26 August 2020 06:31
If you were working solely on statistics, you might have backed Andy Murray to beat Milos Raonic last night. Not only had Murray won his past eight official matches – a streak that extended over a 10-month period – but he had also beaten Raonic in their past eight meetings. Both those sequences were comprehensively squashed, however, as Raonic handed out a 6-2, 6-2 shellacking at the Western and Southern Open in New York. Even a torrential thunderstorm in the middle of the match did not knock him out of his punishing rhythm. Murray had been forced to dig deep into his physical reserves during a tense three-setter against Alexander Zverev on Monday night.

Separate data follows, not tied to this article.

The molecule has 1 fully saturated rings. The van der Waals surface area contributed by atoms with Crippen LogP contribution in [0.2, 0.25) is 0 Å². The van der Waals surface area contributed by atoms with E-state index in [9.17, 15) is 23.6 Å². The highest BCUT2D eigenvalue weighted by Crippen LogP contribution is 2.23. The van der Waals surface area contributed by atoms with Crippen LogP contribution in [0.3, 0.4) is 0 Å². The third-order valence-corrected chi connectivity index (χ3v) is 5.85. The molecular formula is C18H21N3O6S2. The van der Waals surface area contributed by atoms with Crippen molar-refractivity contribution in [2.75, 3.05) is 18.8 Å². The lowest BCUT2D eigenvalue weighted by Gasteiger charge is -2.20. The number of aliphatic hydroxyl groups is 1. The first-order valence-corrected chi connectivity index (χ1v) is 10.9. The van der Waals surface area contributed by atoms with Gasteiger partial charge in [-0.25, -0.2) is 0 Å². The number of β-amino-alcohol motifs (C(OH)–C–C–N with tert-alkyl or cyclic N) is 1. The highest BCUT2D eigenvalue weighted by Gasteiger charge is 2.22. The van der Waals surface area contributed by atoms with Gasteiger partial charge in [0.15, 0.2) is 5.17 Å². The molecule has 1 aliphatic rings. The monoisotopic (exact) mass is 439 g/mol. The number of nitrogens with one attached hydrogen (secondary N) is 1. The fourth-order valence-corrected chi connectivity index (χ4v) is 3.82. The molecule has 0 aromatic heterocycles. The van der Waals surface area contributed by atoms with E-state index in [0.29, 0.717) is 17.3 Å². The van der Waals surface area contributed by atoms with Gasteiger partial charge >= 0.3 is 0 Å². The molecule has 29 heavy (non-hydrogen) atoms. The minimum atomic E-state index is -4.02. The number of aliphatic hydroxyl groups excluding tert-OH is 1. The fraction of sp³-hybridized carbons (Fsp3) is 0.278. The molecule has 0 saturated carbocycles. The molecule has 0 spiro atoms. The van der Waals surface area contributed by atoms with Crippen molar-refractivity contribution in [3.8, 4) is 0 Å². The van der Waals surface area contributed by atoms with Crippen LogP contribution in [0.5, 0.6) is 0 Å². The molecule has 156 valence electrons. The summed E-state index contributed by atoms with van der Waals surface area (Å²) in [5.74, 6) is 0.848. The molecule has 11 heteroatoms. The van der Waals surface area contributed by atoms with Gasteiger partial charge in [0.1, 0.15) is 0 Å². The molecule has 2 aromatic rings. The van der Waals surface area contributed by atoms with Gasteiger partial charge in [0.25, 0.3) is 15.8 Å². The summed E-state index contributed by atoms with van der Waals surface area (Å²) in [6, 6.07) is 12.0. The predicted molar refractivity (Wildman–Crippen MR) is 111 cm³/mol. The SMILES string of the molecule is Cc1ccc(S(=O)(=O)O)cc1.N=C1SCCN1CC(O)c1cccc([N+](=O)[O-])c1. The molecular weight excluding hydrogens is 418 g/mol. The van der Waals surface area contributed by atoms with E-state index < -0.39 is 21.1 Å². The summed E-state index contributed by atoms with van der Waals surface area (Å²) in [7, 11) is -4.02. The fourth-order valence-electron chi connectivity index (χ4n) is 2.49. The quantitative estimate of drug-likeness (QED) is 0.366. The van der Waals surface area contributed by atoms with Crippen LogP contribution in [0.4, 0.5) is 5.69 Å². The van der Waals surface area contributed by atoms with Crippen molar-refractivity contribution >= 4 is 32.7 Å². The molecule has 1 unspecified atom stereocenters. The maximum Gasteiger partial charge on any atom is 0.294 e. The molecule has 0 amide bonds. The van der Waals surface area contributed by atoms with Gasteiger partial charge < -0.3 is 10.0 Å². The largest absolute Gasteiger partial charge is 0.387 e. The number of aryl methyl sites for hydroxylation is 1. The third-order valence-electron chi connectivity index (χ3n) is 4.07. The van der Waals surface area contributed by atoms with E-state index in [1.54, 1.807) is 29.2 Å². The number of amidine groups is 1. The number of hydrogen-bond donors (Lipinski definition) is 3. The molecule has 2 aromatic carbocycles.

In all probability, that played a role in his slow start. He opened with a double-fault, and could not find any timing on his groundstrokes from the back of the court. What didn't help was that Raonic was serving absolute bombs – his first serve averaged 140mph during the opening set – while also going for maximum power on almost every groundstroke. This is the best way to play Murray. He likes to assemble rallies incrementally as if they were jigsaw puzzles. So the canny ploy is to create a staccato feel to the match, taking the racket out of his hand with a death-or-glory approach. Last night, Raonic kept coming up with glory.